Publisher: Springer-Verlag New York Inc.
Number of pages: 808
Weight: 1655 g
Dimensions: 235 x 155 x 42 mm
Chi-Sing Man, Fosdick, R. L.:
The Rational Spirit in Modern Continuum Mechanics
Kluwer Acad. Pub. I Springer Netherlands, 2004, 1. Auflage, 8O8p., Hardcover
ISBN-1O: 1-4020-1828-2, ISBN-13: 978-1-4020-1828-2, 180,- EURO, 198.- $
On January 14, 2000 Clifford A. Truesdell passed away. He can be considered as the "main architect for the renaissance of rational continuum mechanics since the middle of the twentieth century" (R. Fosdick). The essays and articles of the present book are dedicated to this important and remarkable person. They have been previously published in the Journal ofElasticity Vols. 70, 71, 72 (2003).
The book starts with a reproduction of a painting of Truesdell by J. Sheppard. In the sequel, some more pictures of Truesdell can be found. After a brief foreword by R. Fosdick, a list of Truesdell's published works is given, which contains more than 270 titles. The last one is the third editions of The Non-Linear Field Theories of Mechanics, co-authored by W. Noll.
The following articles by B. D. Coleman, E. Giusti, W. Noll, J. Serrin and D. Speiser contain considerations of Truesdell's life, work, and academic activities.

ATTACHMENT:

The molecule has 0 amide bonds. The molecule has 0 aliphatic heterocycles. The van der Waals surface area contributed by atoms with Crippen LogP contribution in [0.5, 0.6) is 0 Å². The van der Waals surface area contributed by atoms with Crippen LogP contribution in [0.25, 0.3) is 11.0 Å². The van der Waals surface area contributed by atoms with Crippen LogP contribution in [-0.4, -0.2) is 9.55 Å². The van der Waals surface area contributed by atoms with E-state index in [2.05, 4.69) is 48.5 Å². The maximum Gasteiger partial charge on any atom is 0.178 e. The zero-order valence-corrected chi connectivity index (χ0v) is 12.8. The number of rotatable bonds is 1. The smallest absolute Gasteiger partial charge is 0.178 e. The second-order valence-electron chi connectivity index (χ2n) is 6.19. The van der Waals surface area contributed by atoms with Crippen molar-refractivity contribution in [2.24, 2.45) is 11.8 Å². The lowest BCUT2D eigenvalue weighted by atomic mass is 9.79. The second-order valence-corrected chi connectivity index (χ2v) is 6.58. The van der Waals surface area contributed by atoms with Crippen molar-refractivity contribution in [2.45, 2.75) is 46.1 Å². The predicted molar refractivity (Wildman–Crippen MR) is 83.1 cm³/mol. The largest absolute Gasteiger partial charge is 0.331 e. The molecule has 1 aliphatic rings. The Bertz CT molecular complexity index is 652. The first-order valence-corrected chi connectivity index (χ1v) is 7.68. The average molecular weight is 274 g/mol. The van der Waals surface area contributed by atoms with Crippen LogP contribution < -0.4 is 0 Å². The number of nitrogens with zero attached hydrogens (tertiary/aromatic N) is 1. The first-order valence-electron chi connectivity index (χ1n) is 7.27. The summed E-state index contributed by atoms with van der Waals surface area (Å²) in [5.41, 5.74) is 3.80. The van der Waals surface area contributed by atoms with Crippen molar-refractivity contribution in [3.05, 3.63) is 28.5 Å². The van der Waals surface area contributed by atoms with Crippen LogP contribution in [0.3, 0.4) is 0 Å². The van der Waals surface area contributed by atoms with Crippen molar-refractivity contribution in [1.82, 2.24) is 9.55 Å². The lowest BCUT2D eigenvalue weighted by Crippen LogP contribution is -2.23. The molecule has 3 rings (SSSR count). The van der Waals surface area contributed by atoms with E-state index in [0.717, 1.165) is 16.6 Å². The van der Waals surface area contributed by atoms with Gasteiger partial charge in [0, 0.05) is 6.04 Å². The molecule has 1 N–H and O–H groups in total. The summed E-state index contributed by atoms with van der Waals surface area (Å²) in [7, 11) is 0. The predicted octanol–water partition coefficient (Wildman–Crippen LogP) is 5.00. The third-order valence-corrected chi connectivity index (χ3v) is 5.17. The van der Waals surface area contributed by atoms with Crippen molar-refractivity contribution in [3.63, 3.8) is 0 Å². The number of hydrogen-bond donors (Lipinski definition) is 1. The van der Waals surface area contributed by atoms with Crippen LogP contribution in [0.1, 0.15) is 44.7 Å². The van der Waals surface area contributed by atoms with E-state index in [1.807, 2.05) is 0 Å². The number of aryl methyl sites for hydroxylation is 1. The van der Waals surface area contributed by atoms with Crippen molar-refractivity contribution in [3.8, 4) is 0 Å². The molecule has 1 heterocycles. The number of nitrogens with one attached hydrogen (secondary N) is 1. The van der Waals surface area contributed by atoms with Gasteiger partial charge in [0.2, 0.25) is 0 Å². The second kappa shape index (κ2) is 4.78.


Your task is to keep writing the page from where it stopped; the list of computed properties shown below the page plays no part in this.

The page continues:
The rest of this voluminous book contains almost 40 scientific papers on various aspects of continuum mechanics, thermodynamics, mathematics, and related fields. The list of the authors reads like the Who is Who of modem continuum mechanics. Some of these papers also contain small dedications and references to Truesdell's life, work, and personality. In fact, many of these authors can be considered as scholars of Truesdell, which demonstrates the huge range of his influence upon natural science. Apart from the American school, there is also a significant amount of Italian contributions, among many others worldwide.
This brief review is not the right place to consider all these papers individually, although many of them are rather remarkable. Most of them show the high mathematical standard of rational mechanics, which is also due to Truesdell's intentions. The book may serve as an overview on the state of art of modem natural science, and gives some insight into particular fields of current research activities as well. Consequently, it is not only interesting for historical reasons, but also for those who want to know more about modem mechanics and applied mathematics.
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